How to onboard new starters in the COVID-era

remote work

COVID-19 has completely transformed the way we work. As the rapid spread of the virus forced the UK Government to impose a national lockdown on March 23 2020, businesses across the country were forced overnight to operate remotely. Indeed, many employees have not worked in a traditional office setting for almost one year.

In most cases, workforces have successfully acclimatized to this 'new normal'. Communication platforms such as Zoom and Slack have reigned supreme, ensuring that teams are able to communicate on a daily basis with little hindrance to their performance.

However, remote working can pose a challenge to companies looking to onboard new members of staff. Without the office setting, it can be exceptionally difficult to effectively welcome new starters into the workforce or offer adequate training.

This subject is a pressing matter, given that 6.1 percent of employed people in the UK moved jobs in the first half of 2020 alone. Consequently, many organizations have been forced to update their team integration and training processes.

Make your introductions early

One simple adjustment that companies can make is scheduling introductory meetings and video-calls with teammates and managers as soon as the perspective employee has accepted the job offer.

These meetings needn’t be a formal affair. At NerdWallet, for example, management teams booked virtual coffees and lunches in the diary prior to their start date. This was an effective way of helping our new started to build relationships with colleagues.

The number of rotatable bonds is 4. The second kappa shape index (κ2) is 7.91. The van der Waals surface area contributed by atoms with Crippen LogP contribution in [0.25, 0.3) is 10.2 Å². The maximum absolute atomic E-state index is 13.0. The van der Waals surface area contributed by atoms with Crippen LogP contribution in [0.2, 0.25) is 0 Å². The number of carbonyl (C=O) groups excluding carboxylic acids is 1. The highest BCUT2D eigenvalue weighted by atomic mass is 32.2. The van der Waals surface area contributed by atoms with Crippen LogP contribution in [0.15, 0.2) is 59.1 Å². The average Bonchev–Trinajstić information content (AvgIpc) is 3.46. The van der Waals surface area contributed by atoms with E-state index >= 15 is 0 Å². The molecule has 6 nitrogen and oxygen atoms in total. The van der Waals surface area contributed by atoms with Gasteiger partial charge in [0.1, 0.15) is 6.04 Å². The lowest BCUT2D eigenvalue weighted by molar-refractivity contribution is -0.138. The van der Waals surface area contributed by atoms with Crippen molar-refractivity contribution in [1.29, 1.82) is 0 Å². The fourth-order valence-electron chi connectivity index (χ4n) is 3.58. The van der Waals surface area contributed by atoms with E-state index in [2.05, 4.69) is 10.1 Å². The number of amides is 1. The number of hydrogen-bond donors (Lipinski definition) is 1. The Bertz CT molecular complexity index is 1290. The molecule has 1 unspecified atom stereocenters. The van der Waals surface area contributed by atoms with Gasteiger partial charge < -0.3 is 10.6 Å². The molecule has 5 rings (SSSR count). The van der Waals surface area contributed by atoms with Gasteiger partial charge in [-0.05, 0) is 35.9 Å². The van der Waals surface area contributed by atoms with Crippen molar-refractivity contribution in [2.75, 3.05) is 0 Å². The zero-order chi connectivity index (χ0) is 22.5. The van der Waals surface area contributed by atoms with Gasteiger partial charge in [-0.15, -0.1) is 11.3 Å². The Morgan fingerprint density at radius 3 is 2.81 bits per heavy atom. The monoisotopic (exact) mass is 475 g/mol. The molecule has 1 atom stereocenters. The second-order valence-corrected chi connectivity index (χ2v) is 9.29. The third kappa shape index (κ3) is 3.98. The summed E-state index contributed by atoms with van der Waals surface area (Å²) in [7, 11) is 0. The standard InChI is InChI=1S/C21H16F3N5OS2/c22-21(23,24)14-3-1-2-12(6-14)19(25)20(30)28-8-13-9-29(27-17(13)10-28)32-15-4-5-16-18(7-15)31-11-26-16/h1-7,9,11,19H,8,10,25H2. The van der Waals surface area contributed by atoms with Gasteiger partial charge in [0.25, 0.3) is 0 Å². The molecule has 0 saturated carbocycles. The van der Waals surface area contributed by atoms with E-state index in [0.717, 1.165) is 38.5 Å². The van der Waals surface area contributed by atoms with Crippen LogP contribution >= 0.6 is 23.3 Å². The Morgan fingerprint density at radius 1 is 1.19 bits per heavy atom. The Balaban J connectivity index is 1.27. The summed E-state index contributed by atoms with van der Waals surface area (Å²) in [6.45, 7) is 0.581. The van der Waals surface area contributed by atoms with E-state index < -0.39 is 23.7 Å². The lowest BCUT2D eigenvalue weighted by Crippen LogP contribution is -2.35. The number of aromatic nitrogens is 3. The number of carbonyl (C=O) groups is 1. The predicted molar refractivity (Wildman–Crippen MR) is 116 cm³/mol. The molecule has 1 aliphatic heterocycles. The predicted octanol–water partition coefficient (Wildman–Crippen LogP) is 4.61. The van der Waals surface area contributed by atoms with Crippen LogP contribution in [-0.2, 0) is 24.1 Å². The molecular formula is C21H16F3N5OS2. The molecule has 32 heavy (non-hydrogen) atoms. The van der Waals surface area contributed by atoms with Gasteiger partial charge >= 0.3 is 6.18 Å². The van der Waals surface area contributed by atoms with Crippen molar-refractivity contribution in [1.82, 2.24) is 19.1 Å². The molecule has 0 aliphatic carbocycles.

What’s more this offered new employees an opportunity to ask any burning questions about their role or the company in a more relaxed setting.

Conducting remote office "audits"

Next, it is vital to ensure that staff are equipped with everything they need to thrive in their new role.

After all, a recent poll from YouGov revealed that over two fifths (41 percent) of remote workers have an inadequate working environment. So, it would be wise to conduct a remote office "audit" to understand what equipment -- from office chairs to software and cyber security tools -- staff need to effectively fulfill their new role.

Introducing a remote working budget ensures that new and existing employees have adequate funds to cater to their individual needs.

Communication is key

In order to succeed, businesses must operate as a cohesive unit -- and communication is vital in achieving this.

For new members of staff, it is important to schedule regular team meetings and 1-to-1 catch ups with line managers. This will ensure that they fully understand what is required of them, and that they able to settle into their new team dynamic.

Employee wellness is more important than ever before

While recent studies reveal the majority (54 percent) even feel happier when working from home, others struggle with remote working.

Dealing with feelings of isolation can be difficult for new members of staff; so, management and HR teams should make devising a wellness strategy a matter of priority. From monthly team socials, regular 1-to-1one meetings, or even facilitating flexible working hours, could prove to be beneficial to the mental health of employees.

Ultimately, there is no reason why a virtual welcome can’t be a warm one. Indeed, through adequate planning and effectively utilizing the communication tools available, the majority of businesses will be able to successfully integrate new starters into their workforce.

Image credit: fizkes / Shutterstock

Nic Redfern is Finance Director for NerdWallet UK. NerdWallet is on a mission to provide clarity for all of life's financial decisions. As an independent financial comparison website, NerdWallet provides consumers and businesses with useful tools and insights so they can make smart money moves. For more information, visit

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